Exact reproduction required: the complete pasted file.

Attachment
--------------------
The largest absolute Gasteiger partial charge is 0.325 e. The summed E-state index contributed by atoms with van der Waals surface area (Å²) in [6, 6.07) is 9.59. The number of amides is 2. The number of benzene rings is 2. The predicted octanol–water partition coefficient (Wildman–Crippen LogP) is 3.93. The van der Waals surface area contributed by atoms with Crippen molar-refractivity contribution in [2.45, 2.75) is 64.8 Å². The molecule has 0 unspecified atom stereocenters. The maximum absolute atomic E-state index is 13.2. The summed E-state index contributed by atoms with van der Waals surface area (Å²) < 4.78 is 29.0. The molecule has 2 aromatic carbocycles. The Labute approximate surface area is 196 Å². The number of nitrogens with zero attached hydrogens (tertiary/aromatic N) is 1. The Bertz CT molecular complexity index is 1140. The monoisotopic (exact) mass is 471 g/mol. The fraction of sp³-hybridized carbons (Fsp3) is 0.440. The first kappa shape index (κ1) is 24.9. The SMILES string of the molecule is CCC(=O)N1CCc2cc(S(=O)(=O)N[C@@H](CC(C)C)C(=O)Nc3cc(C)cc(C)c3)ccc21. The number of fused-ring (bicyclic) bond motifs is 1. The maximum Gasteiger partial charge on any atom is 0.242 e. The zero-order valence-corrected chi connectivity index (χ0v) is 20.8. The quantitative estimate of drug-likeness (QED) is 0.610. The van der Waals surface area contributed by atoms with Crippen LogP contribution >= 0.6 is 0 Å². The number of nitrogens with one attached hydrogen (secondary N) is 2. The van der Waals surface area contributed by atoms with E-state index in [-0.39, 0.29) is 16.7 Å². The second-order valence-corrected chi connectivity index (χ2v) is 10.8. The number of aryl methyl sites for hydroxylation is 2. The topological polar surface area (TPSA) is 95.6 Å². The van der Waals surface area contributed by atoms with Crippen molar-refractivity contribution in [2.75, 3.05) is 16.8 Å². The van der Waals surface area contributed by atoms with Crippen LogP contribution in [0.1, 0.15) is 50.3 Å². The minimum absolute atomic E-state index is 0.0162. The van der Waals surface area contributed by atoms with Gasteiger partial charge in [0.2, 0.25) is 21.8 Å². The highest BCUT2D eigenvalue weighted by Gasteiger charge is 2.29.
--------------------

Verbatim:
The largest absolute Gasteiger partial charge is 0.325 e. The summed E-state index contributed by atoms with van der Waals surface area (Å²) in [6, 6.07) is 9.59. The number of amides is 2. The number of benzene rings is 2. The predicted octanol–water partition coefficient (Wildman–Crippen LogP) is 3.93. The van der Waals surface area contributed by atoms with Crippen molar-refractivity contribution in [2.45, 2.75) is 64.8 Å². The molecule has 0 unspecified atom stereocenters. The maximum absolute atomic E-state index is 13.2. The summed E-state index contributed by atoms with van der Waals surface area (Å²) < 4.78 is 29.0. The molecule has 2 aromatic carbocycles. The Labute approximate surface area is 196 Å². The number of nitrogens with zero attached hydrogens (tertiary/aromatic N) is 1. The Bertz CT molecular complexity index is 1140. The monoisotopic (exact) mass is 471 g/mol. The fraction of sp³-hybridized carbons (Fsp3) is 0.440. The first kappa shape index (κ1) is 24.9. The SMILES string of the molecule is CCC(=O)N1CCc2cc(S(=O)(=O)N[C@@H](CC(C)C)C(=O)Nc3cc(C)cc(C)c3)ccc21. The number of fused-ring (bicyclic) bond motifs is 1. The maximum Gasteiger partial charge on any atom is 0.242 e. The zero-order valence-corrected chi connectivity index (χ0v) is 20.8. The quantitative estimate of drug-likeness (QED) is 0.610. The van der Waals surface area contributed by atoms with Crippen LogP contribution >= 0.6 is 0 Å². The number of nitrogens with one attached hydrogen (secondary N) is 2. The van der Waals surface area contributed by atoms with E-state index in [-0.39, 0.29) is 16.7 Å². The second-order valence-corrected chi connectivity index (χ2v) is 10.8. The number of aryl methyl sites for hydroxylation is 2. The topological polar surface area (TPSA) is 95.6 Å². The van der Waals surface area contributed by atoms with Crippen molar-refractivity contribution in [2.75, 3.05) is 16.8 Å². The van der Waals surface area contributed by atoms with Crippen LogP contribution in [0.1, 0.15) is 50.3 Å². The minimum absolute atomic E-state index is 0.0162. The van der Waals surface area contributed by atoms with Gasteiger partial charge in [0.2, 0.25) is 21.8 Å². The highest BCUT2D eigenvalue weighted by Gasteiger charge is 2.29.